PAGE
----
The outbreak of COVID-19, the novel coronavirus, is introducing new words and phrases to our daily vocabularies. It’s also forcing us to rediscover the meaning of concepts that we haven’t used regularly for decades – or, in some cases, centuries.
The phrase “social distancing” wasn’t exactly part of the lexicon until recent weeks. Now we’re all learning about the vital layers of this practice, which include isolation, limiting gatherings to no more than five people (or whatever your government’s guidelines recommend), standing at least three feet apart from others, staying home, and only going out when absolutely necessary.
“Quarantine” is a word most people know, but few gave a second thought to it until this month. If you need a reminder, according to the U.S. Department of Health and Human Services, “quarantine is used to separate and restrict the movement of well persons who may have been exposed to a communicable disease to see if they become ill.”
How about “pandemic”? According to Merriam-Webster, it’s “an outbreak of a disease that occurs over a wide geographic area and affects an exceptionally high proportion of the population.”
As we struggle to come to grips with the uncertainty of a new reality, these words can help us define our times and how we should act. They can also shed new light on themes that have never left.
Take “compassion,” for instance. By the book, our friends at M-W define it as “sympathetic consciousness of others’ distress together with a desire to alleviate it.”
Compassion can only be expressed through connection and relation to other human beings. And connection, as so many of us in the mental health field have tried to express in the last few years – when screen time has continued to replace face-to-face communication – is often best experienced through real relationships, with real people, in real time.
Compassion requires full-body listening, empathy, and a response. Compassion from a caregiver or treatment provider often requires physical care as well as daily contact, in-person meetings, therapy sessions, and talk time. These moments of connection are vital to expressing compassion for our fellow human beings. And often the power and healing that compassion provides is best expressed in person.
However, our current situation requires redefining the way we are used to cultivating and expressing compassion. Why? Because “flattening the curve” and slowing the spread of COVID-19 means saving lives. What could be more compassionate?
We have to find new ways to connect with one another, and now we can look at our online communities with fresh eyes to convey compassion. Rather than getting together in groups, or with those who are at high risk, like the elderly or immunocompromised, we can show them compassion by keeping our distance, calling to offer help, arranging for grocery or food delivery, or meeting via a video call to show solidarity and support.
We can join support groups online and host virtual “coffee breaks.” For those who are in recovery or in a residential treatment center like Timberline Knolls, compassion means keeping a safe distance but continuing to commit to treatment. It may look different, take place virtually, or come with other restrictions, but the best way to show compassion is to commit to keeping your immune system healthy, your emotions and mental health in balance, and your routine in place as much as safely possible. More than ever, staying committed to your own recovery journey and practicing self-compassion is vital to saving lives.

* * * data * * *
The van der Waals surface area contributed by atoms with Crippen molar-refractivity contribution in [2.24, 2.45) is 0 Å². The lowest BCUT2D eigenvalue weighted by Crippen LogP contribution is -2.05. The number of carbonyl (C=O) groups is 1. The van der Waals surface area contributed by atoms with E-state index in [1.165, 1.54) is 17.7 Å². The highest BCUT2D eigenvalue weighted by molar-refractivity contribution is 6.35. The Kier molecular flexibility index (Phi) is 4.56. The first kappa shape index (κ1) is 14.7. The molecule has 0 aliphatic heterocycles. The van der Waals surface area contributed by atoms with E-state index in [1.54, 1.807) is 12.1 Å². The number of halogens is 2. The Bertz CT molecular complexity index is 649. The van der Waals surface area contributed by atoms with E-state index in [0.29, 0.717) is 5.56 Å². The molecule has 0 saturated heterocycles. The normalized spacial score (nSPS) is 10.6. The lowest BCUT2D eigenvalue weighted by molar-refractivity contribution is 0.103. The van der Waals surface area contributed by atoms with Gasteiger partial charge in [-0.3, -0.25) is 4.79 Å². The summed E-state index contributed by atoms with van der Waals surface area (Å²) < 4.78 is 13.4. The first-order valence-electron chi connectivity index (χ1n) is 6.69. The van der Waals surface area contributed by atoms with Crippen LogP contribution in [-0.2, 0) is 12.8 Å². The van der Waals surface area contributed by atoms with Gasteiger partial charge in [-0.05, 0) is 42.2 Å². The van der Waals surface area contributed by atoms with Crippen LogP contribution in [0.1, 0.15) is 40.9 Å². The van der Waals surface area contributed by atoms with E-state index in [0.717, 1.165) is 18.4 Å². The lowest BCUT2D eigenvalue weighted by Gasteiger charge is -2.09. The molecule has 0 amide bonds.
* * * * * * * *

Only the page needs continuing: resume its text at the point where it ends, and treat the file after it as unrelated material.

Compassion at this time may not look like a hug, crying in someone’s arms, sitting on a therapist’s couch, or meeting for coffee or tea to vent. This can be extremely challenging, considering that we often need physical communion and connection to experience the healing power of compassion. But our strength as a community – as treatment providers, those in recovery, advocates, family members, and friends – lies in our ability to forge new ways to express compassion.
With more time at home, we can make more phone calls. We can proactively join online communities and alumnae groups like the one we provide at Timberline Knolls, register for livestream events, and find ways to get that virtual face time. But most importantly, we can practice self-compassion – continue to check up on ourselves, check in with our treatment team, and practice self-care, forgiveness, and acceptance. We can use this opportunity to build new habits, give ourselves “playtime,” slow down, develop a ritual of self-care, journal, or engage in other creative activities. We can collectively choose to see this as an opportunity to build our skills of cultivating compassion in ways that transcend space and time.
This is a challenging time, without a doubt. It’s a situation in which our reality changes by the day – sometimes by the hour. However, we can create consistency by committing to show compassion to ourselves and to others.
Practicing social distancing is compassion, as is connecting with others online and keeping up with your meal plan or treatment team. The challenge of our situation is to keep connection and compassion alive, no matter the physical distance that separates us.
It starts with showing grace and compassion to ourselves.